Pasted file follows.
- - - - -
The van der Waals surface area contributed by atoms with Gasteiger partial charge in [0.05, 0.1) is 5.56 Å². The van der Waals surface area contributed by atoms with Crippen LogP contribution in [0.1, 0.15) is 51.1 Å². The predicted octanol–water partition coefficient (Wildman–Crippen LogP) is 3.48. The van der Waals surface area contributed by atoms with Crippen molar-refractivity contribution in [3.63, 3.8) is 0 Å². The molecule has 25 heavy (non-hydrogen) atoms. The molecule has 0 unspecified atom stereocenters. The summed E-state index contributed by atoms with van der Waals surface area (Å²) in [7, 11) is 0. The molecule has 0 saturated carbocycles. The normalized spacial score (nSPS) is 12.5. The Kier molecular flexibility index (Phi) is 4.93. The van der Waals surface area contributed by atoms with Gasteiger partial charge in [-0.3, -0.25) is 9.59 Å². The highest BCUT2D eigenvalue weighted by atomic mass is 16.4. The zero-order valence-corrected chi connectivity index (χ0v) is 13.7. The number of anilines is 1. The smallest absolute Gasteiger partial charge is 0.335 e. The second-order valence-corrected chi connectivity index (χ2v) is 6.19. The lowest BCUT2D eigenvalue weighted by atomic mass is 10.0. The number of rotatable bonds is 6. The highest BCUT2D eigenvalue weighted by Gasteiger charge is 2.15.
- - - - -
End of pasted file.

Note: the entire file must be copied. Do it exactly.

The van der Waals surface area contributed by atoms with Gasteiger partial charge in [0.05, 0.1) is 5.56 Å². The van der Waals surface area contributed by atoms with Crippen LogP contribution in [0.1, 0.15) is 51.1 Å². The predicted octanol–water partition coefficient (Wildman–Crippen LogP) is 3.48. The van der Waals surface area contributed by atoms with Crippen molar-refractivity contribution in [3.63, 3.8) is 0 Å². The molecule has 25 heavy (non-hydrogen) atoms. The molecule has 0 unspecified atom stereocenters. The summed E-state index contributed by atoms with van der Waals surface area (Å²) in [7, 11) is 0. The molecule has 0 saturated carbocycles. The normalized spacial score (nSPS) is 12.5. The Kier molecular flexibility index (Phi) is 4.93. The van der Waals surface area contributed by atoms with Gasteiger partial charge in [-0.3, -0.25) is 9.59 Å². The highest BCUT2D eigenvalue weighted by atomic mass is 16.4. The zero-order valence-corrected chi connectivity index (χ0v) is 13.7. The number of anilines is 1. The smallest absolute Gasteiger partial charge is 0.335 e. The second-order valence-corrected chi connectivity index (χ2v) is 6.19. The lowest BCUT2D eigenvalue weighted by atomic mass is 10.0. The number of rotatable bonds is 6. The highest BCUT2D eigenvalue weighted by Gasteiger charge is 2.15.